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The Territorial Peace
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Book description

There is continued discussion in International Relations surrounding the existence (or not) of the 'democratic peace' - the idea that democracies do not fight each other. This book argues that threats to homeland territories force centralization within the state, for three reasons. First, territorial threats are highly salient to individuals, and leaders must respond by promoting the security of the state. Second, threatened territories must be defended by large, standing land armies and these armies can then be used as forces for repression during times of peace. Finally, domestic political bargaining is dramatically altered during times of territorial threat, with government opponents joining the leader in promoting the security of the state. Leaders therefore have a favorable environment in which to institutionalize greater executive power. These forces explain why conflicts are associated with centralized states, and in turn why peace is associated with democracy.

Reviews

‘Existing research demonstrates that territorial issues often escalate to war and that violent conflict is rare between democratic states. Although these two findings tend to been seen as separate phenomena, Gibler argues that territorial issues shape state development and domestic politics; regional territorial threats foster political centralization, intolerance, and polarization, and the democratic peace emerges as a by-product of territorial peace. This insightful book is essential reading for all interested in the links between international conflict processes and domestic institutions and politics.’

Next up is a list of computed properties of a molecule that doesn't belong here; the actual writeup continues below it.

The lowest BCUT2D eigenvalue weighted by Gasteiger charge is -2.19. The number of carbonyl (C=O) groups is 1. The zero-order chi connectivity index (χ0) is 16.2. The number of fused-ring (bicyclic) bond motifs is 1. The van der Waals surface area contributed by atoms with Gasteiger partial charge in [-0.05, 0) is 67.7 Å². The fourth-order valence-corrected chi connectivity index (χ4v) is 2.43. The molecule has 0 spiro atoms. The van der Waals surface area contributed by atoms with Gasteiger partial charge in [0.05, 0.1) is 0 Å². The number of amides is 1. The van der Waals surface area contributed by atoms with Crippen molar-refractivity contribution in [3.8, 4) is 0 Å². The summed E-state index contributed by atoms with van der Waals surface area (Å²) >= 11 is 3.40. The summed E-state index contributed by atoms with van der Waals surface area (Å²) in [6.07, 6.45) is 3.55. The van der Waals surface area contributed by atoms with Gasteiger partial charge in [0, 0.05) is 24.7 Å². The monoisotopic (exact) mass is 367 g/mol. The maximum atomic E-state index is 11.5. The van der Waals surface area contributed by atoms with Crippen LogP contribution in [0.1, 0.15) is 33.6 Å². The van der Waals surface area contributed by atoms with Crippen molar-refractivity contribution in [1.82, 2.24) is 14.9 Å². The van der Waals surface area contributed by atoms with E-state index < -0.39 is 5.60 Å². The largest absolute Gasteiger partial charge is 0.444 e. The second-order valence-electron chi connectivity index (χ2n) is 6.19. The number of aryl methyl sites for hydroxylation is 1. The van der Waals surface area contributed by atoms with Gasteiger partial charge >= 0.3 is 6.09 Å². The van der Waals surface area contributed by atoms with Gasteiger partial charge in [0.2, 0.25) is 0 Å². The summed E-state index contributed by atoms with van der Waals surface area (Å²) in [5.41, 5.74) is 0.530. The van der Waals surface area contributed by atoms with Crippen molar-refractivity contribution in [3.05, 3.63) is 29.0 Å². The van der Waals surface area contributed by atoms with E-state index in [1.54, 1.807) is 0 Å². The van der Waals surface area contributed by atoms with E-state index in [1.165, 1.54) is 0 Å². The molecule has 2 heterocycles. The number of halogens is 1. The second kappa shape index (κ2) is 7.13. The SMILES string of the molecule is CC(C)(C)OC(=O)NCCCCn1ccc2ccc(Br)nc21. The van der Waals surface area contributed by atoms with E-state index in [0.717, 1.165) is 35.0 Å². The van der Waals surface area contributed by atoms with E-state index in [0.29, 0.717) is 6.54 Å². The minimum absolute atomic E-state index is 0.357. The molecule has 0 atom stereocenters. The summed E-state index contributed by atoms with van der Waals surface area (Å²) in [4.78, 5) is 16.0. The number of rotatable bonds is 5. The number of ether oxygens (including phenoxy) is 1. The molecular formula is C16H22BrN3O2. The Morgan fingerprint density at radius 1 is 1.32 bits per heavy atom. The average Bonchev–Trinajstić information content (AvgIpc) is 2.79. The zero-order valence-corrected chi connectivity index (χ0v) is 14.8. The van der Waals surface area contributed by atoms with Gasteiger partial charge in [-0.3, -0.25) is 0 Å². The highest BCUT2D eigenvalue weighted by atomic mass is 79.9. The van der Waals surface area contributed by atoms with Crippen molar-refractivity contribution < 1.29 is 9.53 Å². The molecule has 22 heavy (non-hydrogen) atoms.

Kristian Skrede Gleditsch - University of Essex

‘The Territorial Peace is one of the most important books I have read on international conflict in the past decade. Students of territorial conflict and the democratic peace will find this book both insightful and provocative.’

Paul Huth - University of Maryland, and Editor, Journal of Conflict Resolution

‘In tracing the complex and dynamic relationships between territorial disputes, domestic political centralization, democratic regimes, and international conflict, The Territorial Peace develops a novel and intriguing explanation for the near absence of war between democracies, and makes a powerful argument for the central role of territorial issues in international relations. Gibler engages some of the most central questions in the field, and all conflict analysts must deal with his argument.’

Jack S. Levy - Board of Governors' Professor, Rutgers University

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